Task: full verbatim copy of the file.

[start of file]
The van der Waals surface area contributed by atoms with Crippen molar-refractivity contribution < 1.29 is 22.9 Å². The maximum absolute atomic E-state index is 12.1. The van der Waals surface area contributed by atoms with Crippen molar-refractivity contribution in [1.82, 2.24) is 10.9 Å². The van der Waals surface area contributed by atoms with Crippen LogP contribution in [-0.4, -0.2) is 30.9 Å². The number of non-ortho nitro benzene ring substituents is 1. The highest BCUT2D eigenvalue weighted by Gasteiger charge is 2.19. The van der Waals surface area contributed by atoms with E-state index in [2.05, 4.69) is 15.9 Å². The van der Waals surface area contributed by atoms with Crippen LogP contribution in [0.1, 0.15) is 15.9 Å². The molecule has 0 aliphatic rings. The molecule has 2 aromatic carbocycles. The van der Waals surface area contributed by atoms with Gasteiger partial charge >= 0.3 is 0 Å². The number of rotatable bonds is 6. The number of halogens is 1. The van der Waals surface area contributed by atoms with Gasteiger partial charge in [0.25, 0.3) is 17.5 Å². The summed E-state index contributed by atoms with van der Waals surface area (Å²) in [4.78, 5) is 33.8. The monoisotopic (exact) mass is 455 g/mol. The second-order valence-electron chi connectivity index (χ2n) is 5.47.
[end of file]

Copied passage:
The van der Waals surface area contributed by atoms with Crippen molar-refractivity contribution < 1.29 is 22.9 Å². The maximum absolute atomic E-state index is 12.1. The van der Waals surface area contributed by atoms with Crippen molar-refractivity contribution in [1.82, 2.24) is 10.9 Å². The van der Waals surface area contributed by atoms with Crippen LogP contribution in [-0.4, -0.2) is 30.9 Å². The number of non-ortho nitro benzene ring substituents is 1. The highest BCUT2D eigenvalue weighted by Gasteiger charge is 2.19. The van der Waals surface area contributed by atoms with E-state index in [2.05, 4.69) is 15.9 Å². The van der Waals surface area contributed by atoms with Crippen LogP contribution in [0.1, 0.15) is 15.9 Å². The molecule has 0 aliphatic rings. The molecule has 2 aromatic carbocycles. The van der Waals surface area contributed by atoms with Gasteiger partial charge >= 0.3 is 0 Å². The number of rotatable bonds is 6. The number of halogens is 1. The van der Waals surface area contributed by atoms with Gasteiger partial charge in [0.25, 0.3) is 17.5 Å². The summed E-state index contributed by atoms with van der Waals surface area (Å²) in [4.78, 5) is 33.8. The monoisotopic (exact) mass is 455 g/mol. The second-order valence-electron chi connectivity index (χ2n) is 5.47.